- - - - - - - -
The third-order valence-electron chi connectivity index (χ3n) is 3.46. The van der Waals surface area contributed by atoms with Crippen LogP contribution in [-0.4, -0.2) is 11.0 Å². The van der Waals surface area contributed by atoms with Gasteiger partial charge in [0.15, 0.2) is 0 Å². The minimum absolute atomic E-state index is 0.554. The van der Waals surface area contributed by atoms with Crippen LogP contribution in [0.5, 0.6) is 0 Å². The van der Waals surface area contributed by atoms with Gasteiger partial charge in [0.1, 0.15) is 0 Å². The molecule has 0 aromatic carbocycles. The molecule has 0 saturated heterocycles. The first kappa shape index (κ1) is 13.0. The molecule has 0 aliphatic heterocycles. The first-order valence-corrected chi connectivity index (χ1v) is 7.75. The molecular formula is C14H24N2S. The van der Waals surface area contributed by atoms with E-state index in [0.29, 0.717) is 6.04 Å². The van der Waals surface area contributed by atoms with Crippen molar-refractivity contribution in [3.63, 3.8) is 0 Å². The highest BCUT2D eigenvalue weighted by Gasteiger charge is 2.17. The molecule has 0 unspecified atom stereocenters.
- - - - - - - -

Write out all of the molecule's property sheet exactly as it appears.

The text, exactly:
The third-order valence-electron chi connectivity index (χ3n) is 3.46. The van der Waals surface area contributed by atoms with Crippen LogP contribution in [-0.4, -0.2) is 11.0 Å². The van der Waals surface area contributed by atoms with Gasteiger partial charge in [0.15, 0.2) is 0 Å². The minimum absolute atomic E-state index is 0.554. The van der Waals surface area contributed by atoms with Crippen LogP contribution in [0.5, 0.6) is 0 Å². The van der Waals surface area contributed by atoms with Gasteiger partial charge in [0.1, 0.15) is 0 Å². The molecule has 0 aromatic carbocycles. The molecule has 0 saturated heterocycles. The first kappa shape index (κ1) is 13.0. The molecule has 0 aliphatic heterocycles. The first-order valence-corrected chi connectivity index (χ1v) is 7.75. The molecular formula is C14H24N2S. The van der Waals surface area contributed by atoms with E-state index in [0.29, 0.717) is 6.04 Å². The van der Waals surface area contributed by atoms with Crippen molar-refractivity contribution in [3.63, 3.8) is 0 Å². The highest BCUT2D eigenvalue weighted by Gasteiger charge is 2.17. The molecule has 0 unspecified atom stereocenters.